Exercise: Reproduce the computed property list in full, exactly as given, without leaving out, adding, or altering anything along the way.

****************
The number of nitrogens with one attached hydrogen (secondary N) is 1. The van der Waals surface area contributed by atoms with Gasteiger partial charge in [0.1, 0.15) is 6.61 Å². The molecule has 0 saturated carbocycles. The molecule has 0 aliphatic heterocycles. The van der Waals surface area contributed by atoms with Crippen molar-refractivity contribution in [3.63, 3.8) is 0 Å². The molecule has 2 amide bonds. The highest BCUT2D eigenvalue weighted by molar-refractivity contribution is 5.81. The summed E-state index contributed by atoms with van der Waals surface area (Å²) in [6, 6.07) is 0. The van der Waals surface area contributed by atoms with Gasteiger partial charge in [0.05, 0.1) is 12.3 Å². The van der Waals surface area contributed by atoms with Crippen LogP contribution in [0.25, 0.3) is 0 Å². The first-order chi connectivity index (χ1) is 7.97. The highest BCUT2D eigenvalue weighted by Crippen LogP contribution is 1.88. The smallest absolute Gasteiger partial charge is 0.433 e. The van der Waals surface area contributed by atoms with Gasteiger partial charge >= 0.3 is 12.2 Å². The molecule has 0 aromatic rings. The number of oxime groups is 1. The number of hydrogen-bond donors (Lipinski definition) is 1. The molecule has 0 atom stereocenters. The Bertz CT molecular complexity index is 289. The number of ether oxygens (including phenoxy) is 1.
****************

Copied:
The number of nitrogens with one attached hydrogen (secondary N) is 1. The van der Waals surface area contributed by atoms with Gasteiger partial charge in [0.1, 0.15) is 6.61 Å². The molecule has 0 saturated carbocycles. The molecule has 0 aliphatic heterocycles. The van der Waals surface area contributed by atoms with Crippen molar-refractivity contribution in [3.63, 3.8) is 0 Å². The molecule has 2 amide bonds. The highest BCUT2D eigenvalue weighted by molar-refractivity contribution is 5.81. The summed E-state index contributed by atoms with van der Waals surface area (Å²) in [6, 6.07) is 0. The van der Waals surface area contributed by atoms with Gasteiger partial charge in [0.05, 0.1) is 12.3 Å². The van der Waals surface area contributed by atoms with Crippen LogP contribution in [0.25, 0.3) is 0 Å². The first-order chi connectivity index (χ1) is 7.97. The highest BCUT2D eigenvalue weighted by Crippen LogP contribution is 1.88. The smallest absolute Gasteiger partial charge is 0.433 e. The van der Waals surface area contributed by atoms with Gasteiger partial charge >= 0.3 is 12.2 Å². The molecule has 0 aromatic rings. The number of oxime groups is 1. The number of hydrogen-bond donors (Lipinski definition) is 1. The molecule has 0 atom stereocenters. The Bertz CT molecular complexity index is 289. The number of ether oxygens (including phenoxy) is 1.